Friday, October 23, 2009

Top 5 Resume Myths

Myth 3: Your resume must have an objective

“Seeking a position that will be beneficial and mutually rewarding … and will make use of my experience and education ....” If that is your idea of an objective, don’t bother using one. Every inch of resume space is precious. Don’t waste it on generic information that can be found on almost every other resume. Every word, every character that appears on your resume must position you as the perfect candidate for the job.

Of the 5,000+ resumes I have written, I may have used an objective for maybe a handful of candidates. In place of objectives, I often used what many experts call “branding statements” or “headers”. The concept can be explained with the help of an example.

In the case of a clinical researcher, for example, a generic objective would be as follows:

“Seeking a mutually beneficial position that will make use of my 10+ years’ experience in clinical research.”

An improvement would be:


Worked with top five pharmaceutical companies. Leveraged clinical expertise to manage three blockbuster, multi-billion dollar molecules from Phase I to Market.

The generic example does almost nothing to position the candidate but the refined version, in addition to serving as an objective, brings out three to four prominent strengths and an overall value proposition.

Whether you decide to use an objective or a positioning statement, refrain from presenting generic arguments.

Myth 4: Your references must be listed on the resume itself

Normally, a separate page is used as a reference sheet. This not only protects the privacy of your references (imagine posting their contact information on every job board), but also makes the screening professional’s job a little easier.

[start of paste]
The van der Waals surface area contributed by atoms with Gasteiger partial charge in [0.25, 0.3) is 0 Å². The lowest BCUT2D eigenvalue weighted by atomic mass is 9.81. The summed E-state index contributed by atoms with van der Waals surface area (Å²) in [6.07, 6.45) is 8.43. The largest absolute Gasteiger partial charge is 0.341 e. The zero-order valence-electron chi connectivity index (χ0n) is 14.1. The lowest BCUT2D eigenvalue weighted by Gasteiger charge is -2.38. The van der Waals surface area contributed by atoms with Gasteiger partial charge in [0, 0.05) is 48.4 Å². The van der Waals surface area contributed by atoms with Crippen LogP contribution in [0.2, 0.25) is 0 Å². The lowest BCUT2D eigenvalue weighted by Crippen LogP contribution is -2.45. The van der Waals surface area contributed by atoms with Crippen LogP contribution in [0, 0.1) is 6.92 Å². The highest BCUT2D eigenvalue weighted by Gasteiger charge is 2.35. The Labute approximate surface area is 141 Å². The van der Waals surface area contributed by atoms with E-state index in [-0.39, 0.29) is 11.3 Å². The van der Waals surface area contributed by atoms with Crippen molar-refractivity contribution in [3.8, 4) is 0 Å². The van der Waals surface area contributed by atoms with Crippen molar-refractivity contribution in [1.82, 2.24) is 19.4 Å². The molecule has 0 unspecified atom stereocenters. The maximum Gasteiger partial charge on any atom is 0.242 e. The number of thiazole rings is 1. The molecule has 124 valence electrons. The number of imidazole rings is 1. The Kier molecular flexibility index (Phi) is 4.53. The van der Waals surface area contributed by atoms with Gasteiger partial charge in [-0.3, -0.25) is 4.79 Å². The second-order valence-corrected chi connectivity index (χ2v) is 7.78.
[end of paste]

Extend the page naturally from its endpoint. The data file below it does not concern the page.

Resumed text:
Myth 5: I can use the same resume for multiple job targets Recipe for disaster. If your current resume focuses on your laboratory background, please don’t send the same resume for marketing positions. It is understandable that you may qualify for multiple positions or be interested in pursuing alternate careers. If so, try to create a customized resume for each job target. When it comes to a resume, never follow the “one size fits all” approach.

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Nimish Thakkar is a sought-after career management coach and professional resume writer. He has helped thousands of clients through his sites, and Thakkar holds two graduate degrees, including an MBA. He is also a graduate of the prestigious Career Coach Academy. Nimish can be reached at

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